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International Business Times
International Business Times
Sebastien RICCI, Oliver HOTHAM

China's Xiaomi Enters Car Market With New Electric Vehicle

China's Xiaomi enters the car market with a new electric vehicle, the SU7 (Credit: AFP)

Chinese consumer tech giant Xiaomi launched its first electric vehicle in Beijing on Thursday, injecting itself into a fiercely competitive sector in the world's largest car market.

China's EV sector has grown rapidly in recent years -- propelled by purchasing subsidies that were discontinued in late 2022 -- and dozens of domestic automakers are engaged in a stiff price war to get ahead in a crowded market.

Xiaomi is known for its affordable smartphones and home appliances, and CEO Lei Jun says he is now putting his "reputation on the line" with the SU7 EV, challenging Chinese car giant BYD and Elon Musk's Tesla.

A basic SU7 model will cost 215,900 yuan ($29,868), Lei told a glitzy launch news conference in Beijing on Thursday evening.

The sleek and sporty SU7 will be available in nine colours and includes "sound simulation", Lei said, "to recreate the thrill of driving a sports car".

It also offers plenty of other gimmicks, such as karaoke equipment and a mini-fridge.

Xiaomi has promised it will be "the best-looking, best-driving and smartest car" priced under 500,000 yuan.

"The 200,000 to 250,000 yuan range, that actually is the most competitive segment in the China EV space at the moment," Johnson Wan, an analyst at Jefferies Financial Group Inc, told Bloomberg.

Lei told Thursday's news conference that his company's debut vehicle was comparable to Tesla's Model 3 and surpassed the American maker's sedan in some aspects.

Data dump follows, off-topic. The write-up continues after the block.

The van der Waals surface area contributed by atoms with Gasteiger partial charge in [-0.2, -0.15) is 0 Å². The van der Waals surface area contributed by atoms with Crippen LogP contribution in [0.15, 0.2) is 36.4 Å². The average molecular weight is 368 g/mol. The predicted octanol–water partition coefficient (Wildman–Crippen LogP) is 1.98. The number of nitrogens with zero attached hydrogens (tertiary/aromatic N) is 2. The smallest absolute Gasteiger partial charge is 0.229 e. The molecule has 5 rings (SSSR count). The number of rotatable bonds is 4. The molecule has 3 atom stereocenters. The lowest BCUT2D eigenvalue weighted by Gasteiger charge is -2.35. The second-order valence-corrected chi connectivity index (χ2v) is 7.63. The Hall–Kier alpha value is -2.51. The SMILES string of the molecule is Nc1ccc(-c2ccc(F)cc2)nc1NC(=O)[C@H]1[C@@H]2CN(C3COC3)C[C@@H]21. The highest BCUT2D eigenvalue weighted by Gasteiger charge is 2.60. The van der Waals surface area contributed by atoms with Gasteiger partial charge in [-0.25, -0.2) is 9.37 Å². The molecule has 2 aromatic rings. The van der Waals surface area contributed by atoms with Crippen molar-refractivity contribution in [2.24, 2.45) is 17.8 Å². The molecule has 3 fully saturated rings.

"I think we can provide a better product for Model 3 users," he said.

Xiaomi is the world's third-biggest smartphone maker, and its experience in that sector has helped shape its EV strategy.

Lu Weibing, Xiaomi's president, told CNBC last month that there were around 20 million people who used the company's premium smartphones, a figure that helped it price the SU7.

"I think the initial purchasers will be very overlapped with the smartphone users. So that's our strategy," Lu said.

"By entering the premium segment, Xiaomi can carve out a niche against established brands like Tesla and Nio," Abhishek Murali, senior electric vehicle analyst at Rystad Energy, told AFP.

"Targeting affluent Chinese consumers with a premium EV allows Xiaomi to potentially offset the high manufacturing costs typically faced by EV startups," Murali said.

China is the world's largest producer of greenhouse gases, but officials plan for most domestic car sales to be made up of electric and hybrid models by 2035.

The launch of the SU7 comes just days after BYD, the world's top seller of EVs, posted record annual profits as it pushes a rapid expansion overseas into countries in Southeast Asia, as well as further afield in Latin America and Europe.

In a note attached to the earnings report, BYD CEO Wang Chuanfu acknowledged the year had not been all smooth sailing.

"At the beginning of the year, the recovery of automobile consumption was relatively lagging behind, affected by the switch in promotional policies and market price fluctuations," he wrote.

XPeng -- one of BYD's top competitors in China -- last week reported a net loss of 10.4 billion yuan in 2023.

Further highlighting the challenges of the sector, Evergrande NEV -- a subsidiary of the debt-ridden real estate group -- said on Wednesday that it had delivered only 1,389 vehicles since its launch.

When it started out in 2019, the firm gave itself "three to five years" to become the world's "most powerful" EV manufacturer.

But it is now fighting for survival, weakened by the setbacks of its parent company and dismal sales.

Xiaomi's logo featured on its new SU7 EV model at a shop in Hangzhou (Credit: AFP)
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